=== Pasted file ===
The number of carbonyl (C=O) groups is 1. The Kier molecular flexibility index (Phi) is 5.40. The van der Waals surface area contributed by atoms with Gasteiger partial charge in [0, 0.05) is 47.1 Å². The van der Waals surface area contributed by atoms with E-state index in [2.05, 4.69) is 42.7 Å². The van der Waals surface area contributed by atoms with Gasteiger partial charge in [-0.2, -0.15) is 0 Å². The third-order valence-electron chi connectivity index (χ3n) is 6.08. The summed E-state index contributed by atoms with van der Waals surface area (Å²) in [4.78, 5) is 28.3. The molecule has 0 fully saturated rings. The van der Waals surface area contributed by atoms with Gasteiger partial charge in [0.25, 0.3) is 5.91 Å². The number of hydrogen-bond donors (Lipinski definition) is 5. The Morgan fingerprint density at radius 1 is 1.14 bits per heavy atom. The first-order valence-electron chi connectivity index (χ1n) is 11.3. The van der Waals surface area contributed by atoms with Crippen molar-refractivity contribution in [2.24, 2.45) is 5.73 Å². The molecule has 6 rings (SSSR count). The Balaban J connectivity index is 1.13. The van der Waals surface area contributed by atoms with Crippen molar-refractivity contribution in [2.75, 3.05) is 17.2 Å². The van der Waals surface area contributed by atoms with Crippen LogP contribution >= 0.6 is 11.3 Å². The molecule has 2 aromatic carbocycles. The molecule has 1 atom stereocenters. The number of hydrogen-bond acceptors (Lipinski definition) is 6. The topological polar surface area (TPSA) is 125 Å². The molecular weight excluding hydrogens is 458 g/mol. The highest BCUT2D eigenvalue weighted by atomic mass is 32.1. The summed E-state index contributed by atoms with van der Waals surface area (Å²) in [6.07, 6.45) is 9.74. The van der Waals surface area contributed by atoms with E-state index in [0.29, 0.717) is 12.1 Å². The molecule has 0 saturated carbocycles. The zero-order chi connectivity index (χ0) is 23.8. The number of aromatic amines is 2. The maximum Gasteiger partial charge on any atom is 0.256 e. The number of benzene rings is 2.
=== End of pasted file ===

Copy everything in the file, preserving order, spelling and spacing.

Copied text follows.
The number of carbonyl (C=O) groups is 1. The Kier molecular flexibility index (Phi) is 5.40. The van der Waals surface area contributed by atoms with Gasteiger partial charge in [0, 0.05) is 47.1 Å². The van der Waals surface area contributed by atoms with E-state index in [2.05, 4.69) is 42.7 Å². The van der Waals surface area contributed by atoms with Gasteiger partial charge in [-0.2, -0.15) is 0 Å². The third-order valence-electron chi connectivity index (χ3n) is 6.08. The summed E-state index contributed by atoms with van der Waals surface area (Å²) in [4.78, 5) is 28.3. The molecule has 0 fully saturated rings. The van der Waals surface area contributed by atoms with Gasteiger partial charge in [0.25, 0.3) is 5.91 Å². The number of hydrogen-bond donors (Lipinski definition) is 5. The Morgan fingerprint density at radius 1 is 1.14 bits per heavy atom. The first-order valence-electron chi connectivity index (χ1n) is 11.3. The van der Waals surface area contributed by atoms with Crippen molar-refractivity contribution in [2.24, 2.45) is 5.73 Å². The molecule has 6 rings (SSSR count). The Balaban J connectivity index is 1.13. The van der Waals surface area contributed by atoms with Crippen molar-refractivity contribution in [2.75, 3.05) is 17.2 Å². The van der Waals surface area contributed by atoms with Crippen LogP contribution >= 0.6 is 11.3 Å². The molecule has 2 aromatic carbocycles. The molecule has 1 atom stereocenters. The number of hydrogen-bond acceptors (Lipinski definition) is 6. The topological polar surface area (TPSA) is 125 Å². The molecular weight excluding hydrogens is 458 g/mol. The highest BCUT2D eigenvalue weighted by atomic mass is 32.1. The summed E-state index contributed by atoms with van der Waals surface area (Å²) in [6.07, 6.45) is 9.74. The van der Waals surface area contributed by atoms with E-state index in [0.29, 0.717) is 12.1 Å². The molecule has 0 saturated carbocycles. The zero-order chi connectivity index (χ0) is 23.8. The number of aromatic amines is 2. The maximum Gasteiger partial charge on any atom is 0.256 e. The number of benzene rings is 2.